Clark Anti-Violence Education Program

Consent 101 or: Doing It with the Lights On

Sexual assault is any sexual contact or activity with a person that occurs without that persons consent. In order for individuals to engage in sexual activity of any type with each other, there must be clear consent. Effective consent is defined as a freely and affirmatively communicated willingness to participate in sexual activity, expressed either by words or clear, unambiguous actions. Clark University strongly encourages students who choose to engage in sexual behavior to verbally communicate their intentions and consent as clearly as possible.

In other words, if you want to have sex with somebody, you have to get his or her permission. Sounds simple, doesn’t it? In truth, there can be a lot of ambiguity surrounding the terms "seeking," "receiving," "expressed" and "permission." And cutting corners on consent can land you in some very hot water! This page is designed to shed light on an activity that most people do in the dark. We offer explanations and tips in plain English for seeking and receiving expressed consent.

We want you to have great sex if you choose to have sex—safer, mutually enjoyable, consensual sex.

What is Seeking?

  • Being crystal clear about your desires and expectations.
  • Asking permission to engage in specific, named sexual behavior, whether or not you were the one who initiated sexual contact.
  • Asking permission each time you wish to progress to new, different, or more intimate sexual behavior.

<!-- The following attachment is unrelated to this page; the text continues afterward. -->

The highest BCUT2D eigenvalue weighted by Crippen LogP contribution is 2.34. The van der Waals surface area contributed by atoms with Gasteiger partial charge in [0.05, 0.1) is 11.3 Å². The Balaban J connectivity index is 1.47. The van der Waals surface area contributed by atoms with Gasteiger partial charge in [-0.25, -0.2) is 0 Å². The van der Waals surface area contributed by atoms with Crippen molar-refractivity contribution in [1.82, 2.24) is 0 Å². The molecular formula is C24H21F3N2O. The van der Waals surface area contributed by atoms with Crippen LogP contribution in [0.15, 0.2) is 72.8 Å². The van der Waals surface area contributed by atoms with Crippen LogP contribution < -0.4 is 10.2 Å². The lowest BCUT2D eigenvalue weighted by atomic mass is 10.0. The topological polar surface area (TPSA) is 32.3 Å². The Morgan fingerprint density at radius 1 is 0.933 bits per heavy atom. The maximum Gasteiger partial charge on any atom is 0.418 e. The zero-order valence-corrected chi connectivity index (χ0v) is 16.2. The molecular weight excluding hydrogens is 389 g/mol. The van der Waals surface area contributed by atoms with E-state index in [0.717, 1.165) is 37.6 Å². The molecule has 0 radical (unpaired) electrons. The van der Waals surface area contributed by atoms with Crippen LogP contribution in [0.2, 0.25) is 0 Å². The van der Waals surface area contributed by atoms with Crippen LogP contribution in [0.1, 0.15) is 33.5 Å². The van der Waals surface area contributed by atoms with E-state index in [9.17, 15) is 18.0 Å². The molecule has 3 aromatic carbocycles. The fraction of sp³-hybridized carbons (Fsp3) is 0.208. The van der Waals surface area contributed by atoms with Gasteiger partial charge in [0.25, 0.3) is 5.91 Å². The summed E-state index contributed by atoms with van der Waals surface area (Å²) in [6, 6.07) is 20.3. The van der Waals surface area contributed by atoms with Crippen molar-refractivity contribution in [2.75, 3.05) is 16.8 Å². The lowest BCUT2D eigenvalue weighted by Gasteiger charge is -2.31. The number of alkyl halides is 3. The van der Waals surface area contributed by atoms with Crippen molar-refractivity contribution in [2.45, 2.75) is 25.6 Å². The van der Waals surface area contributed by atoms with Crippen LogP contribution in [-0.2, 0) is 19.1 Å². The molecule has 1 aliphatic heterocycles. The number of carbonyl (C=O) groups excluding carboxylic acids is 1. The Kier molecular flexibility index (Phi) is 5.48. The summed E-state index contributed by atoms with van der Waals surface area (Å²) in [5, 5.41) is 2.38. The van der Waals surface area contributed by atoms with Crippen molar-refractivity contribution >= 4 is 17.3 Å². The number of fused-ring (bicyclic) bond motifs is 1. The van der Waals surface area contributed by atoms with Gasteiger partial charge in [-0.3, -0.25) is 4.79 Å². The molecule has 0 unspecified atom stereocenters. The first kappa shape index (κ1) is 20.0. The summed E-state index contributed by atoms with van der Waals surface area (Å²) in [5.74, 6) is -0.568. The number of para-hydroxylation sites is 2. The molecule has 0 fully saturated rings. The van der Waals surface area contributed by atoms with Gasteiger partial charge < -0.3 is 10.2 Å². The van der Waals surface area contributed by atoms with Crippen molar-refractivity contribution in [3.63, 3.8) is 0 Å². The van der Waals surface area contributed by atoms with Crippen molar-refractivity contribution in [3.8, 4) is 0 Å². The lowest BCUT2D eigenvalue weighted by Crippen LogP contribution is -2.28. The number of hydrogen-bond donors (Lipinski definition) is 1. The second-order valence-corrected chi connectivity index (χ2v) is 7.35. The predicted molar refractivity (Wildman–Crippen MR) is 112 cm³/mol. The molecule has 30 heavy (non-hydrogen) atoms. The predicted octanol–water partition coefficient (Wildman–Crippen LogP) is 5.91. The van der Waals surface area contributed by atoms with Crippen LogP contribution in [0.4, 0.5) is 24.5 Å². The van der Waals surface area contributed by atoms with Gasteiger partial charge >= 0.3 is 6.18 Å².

• Seeking = Sexy!


Seeking is not...

  • Assuming that someone who consents to one type of sexual activity consents to all types.
  • Assuming that someone’s previous consent to sexual activity applies to current or future activity.
  • Assuming that sexy clothes, flirtatious behavior, accepting a ride, accepting a drink, or anything other than clearly expressed consent is an invitation to sexual activity.


What is receiving?

  • Hearing clear agreement or desire to engage in specific, named sexual activity.
  • Always asking if there is any doubt about what the other person is communicating.
  • Receiving = Sexy!


Receiving is not...

  • Not hearing a specific no. (Unless your partner says yes, consent cannot be assumed!)
  • Your partner’s saying or indicating yes when he or she is under the influence of alcohol and other mind-altering drugs. A clear state of mind is required!

A note about "expressed": Verbal consent (including American Sign Language) is the clearest and least ambiguous form of communication, but people can express consent non-verbally by nodding, removing clothes, proceeding with the proposed activity, etc,. Likewise, people can deny consent with actions and gestures, such as pulling away or pulling on their clothes, etc. Whether your partner uses words or gestures, no means no.


What is consent?

  • Mutual agreement, based on a shared desire for specific sexual activities.
  • An ongoing verbal interaction, taken one step at a time, to an expressed and honest yes.
  • Mutual awareness of possible consequences of activities.
  • Each partner remains open to and respects the other partner’s expression of agreement or disagreement to engage in the activity.
  • Consent = very sexy!


Consent is not...

  • Cooperation. Cooperation occurs when someone yes says, because he or she is too scared or intimidated to say no.
  • Compliance. Compliance occurs when someone says yes, because giving in physically and mentally is the easiest thing to do. Many people ask why someone would say yes when he or she really means no. When there is an imbalance of physical size and strength, or of status or authority, it can be impossible to speak honestly of desires and limits.
  • Getting the other to say yes by threatening, forcing, manipulating, intimidating, coercing, pressuring, blackmailing, drugging, and getting him or her drunk. (This is called RAPE. It is also against the law.)


Copyright 2002 University of New Hampshire. Revised March 2010, with permission, by Denise A. Hines, Ph.D., & Kathleen Palm Reed, Ph.D.